Thursday, August 25, 2005

what would EEOC say?

Though I am unobtrusive and often overshadowed, my voice is poetic and lyrical. Dark and brooding, I see the world as a hopeless effort of people trying to impress other people. Though I make reference to almost everything, I've really heard enough about Michelangelo. I measure out my life with coffee spoons.

Apologies and thanks to The Blue Pyramid for so clearly delineating my psyche through “The Book Quiz.”, (I am “Prufrock and Other Stories” by T.S. Eliot). And thanks to Watcher Don for bringing these quick & easy quizzes to my attention.

It’s Quiz Time at work, too. We are playing the Sexual Harassment game, an annual event in which each employee logs in to a company website and plays a four-level game replete with animation and sound effects. In this game you are given a few paragraphs of information and then you are asked 5 or 6 questions about it which you answer via multiple choice. You learn a)how the EEOC defines sexual harassment b)what the company policy is toward harassment and c)what to do if you are harassed. In the 4th level you are given 15 questions you’ve just answered in random order. The goal of this game is to score 80% so you can print a certificate of completion to give to your supervisor. It’s so easy to score 100% that something is seriously wrong if you can’t score 80, but I don’t know what happens if you fail. Probably not much.

We might take this game more seriously if not for the sound effects and the fact that we take the identical test every year. The way it’s presented tends to make people think about the ways they COULD harass someone and it dredges up all the off-color jokes people have forgotten about. I had just got my certificate when one of our customer’s employees (who know nothing about our test) approached me and asked, “Did you hear what the pregnant Aggie woman said?” ---Long Pause: I know this is going to be inappropriate and would probably offend at least five different groups of people, so do I say something? This person is a long-winded former hippie who did too many drugs in the 60s and will probably want to get into a lengthy philosophical discussion, so I decide my desire to go about my business takes precedence and I wait for the punch line – “It’s not mine.”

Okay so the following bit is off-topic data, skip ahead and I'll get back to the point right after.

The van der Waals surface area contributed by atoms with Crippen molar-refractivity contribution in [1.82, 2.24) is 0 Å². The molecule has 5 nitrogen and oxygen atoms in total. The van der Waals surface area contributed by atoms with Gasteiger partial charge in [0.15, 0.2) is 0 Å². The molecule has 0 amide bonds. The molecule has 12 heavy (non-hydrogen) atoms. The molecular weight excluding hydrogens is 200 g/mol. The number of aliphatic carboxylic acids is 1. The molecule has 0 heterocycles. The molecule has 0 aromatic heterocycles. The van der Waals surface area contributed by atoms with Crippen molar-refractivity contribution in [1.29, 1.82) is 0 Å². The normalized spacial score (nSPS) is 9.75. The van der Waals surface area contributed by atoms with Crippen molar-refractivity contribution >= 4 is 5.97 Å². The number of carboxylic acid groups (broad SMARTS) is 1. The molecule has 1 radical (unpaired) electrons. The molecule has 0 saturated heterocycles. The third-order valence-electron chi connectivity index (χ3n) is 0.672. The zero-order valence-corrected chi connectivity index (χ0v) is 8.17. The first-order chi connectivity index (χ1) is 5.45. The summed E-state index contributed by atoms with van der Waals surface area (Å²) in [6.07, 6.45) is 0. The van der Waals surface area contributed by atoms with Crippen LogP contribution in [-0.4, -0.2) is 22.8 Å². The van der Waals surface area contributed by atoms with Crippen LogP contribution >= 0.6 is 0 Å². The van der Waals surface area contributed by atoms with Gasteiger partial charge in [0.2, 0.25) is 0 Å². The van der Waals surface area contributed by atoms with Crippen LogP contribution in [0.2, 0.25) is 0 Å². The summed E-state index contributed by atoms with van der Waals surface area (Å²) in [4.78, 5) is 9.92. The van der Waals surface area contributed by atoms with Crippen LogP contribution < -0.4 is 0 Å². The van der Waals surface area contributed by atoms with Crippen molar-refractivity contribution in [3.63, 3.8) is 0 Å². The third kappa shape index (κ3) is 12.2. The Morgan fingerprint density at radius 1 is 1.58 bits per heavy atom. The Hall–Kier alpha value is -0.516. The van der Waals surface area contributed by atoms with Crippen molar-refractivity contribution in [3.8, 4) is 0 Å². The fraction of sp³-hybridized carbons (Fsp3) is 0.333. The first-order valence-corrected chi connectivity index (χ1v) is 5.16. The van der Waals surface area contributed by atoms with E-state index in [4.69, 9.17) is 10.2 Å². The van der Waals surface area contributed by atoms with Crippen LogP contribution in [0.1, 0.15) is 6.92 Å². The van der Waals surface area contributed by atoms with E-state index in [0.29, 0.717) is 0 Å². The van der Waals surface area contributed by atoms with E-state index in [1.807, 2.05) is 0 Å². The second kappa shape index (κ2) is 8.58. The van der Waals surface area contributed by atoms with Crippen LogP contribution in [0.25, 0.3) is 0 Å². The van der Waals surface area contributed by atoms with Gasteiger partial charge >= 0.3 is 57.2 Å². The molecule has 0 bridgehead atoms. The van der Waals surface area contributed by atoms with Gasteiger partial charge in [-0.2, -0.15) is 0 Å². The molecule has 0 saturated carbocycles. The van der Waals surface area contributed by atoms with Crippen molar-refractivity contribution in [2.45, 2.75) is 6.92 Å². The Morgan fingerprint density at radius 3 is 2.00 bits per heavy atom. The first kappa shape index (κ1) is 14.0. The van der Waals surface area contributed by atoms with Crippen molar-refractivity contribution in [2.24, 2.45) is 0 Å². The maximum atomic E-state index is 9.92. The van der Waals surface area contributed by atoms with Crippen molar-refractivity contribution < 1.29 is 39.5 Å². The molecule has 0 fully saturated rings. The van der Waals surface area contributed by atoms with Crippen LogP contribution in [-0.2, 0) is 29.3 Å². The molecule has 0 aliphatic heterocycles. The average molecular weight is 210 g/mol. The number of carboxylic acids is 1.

Garrison Keillor pointed out a few years ago that people just don’t tell jokes any more, probably because of the aura of political correctness that dangles above our heads, and of course because of the harassment tests we must take to assure our continued employment.

I think the company needs to add another survey – one on dealing with difficult and annoying people in the workplace. You know, the person whose phone with the annoying ring tone always goes off during a meeting. Or the person whose personal problems have become common knowledge because they’re on the phone for hours at a stretch and their voice gets louder the longer they talk. Or the person who cranks up their headphones so much the music can still be heard in the next cubicle. Or the person who wears noxious cologne in such quantity it burns your nose and brings tears to your eyes. And last, but not least, overly sensitive critics like me who cannot fail to point out one of the above to at least one person every day.

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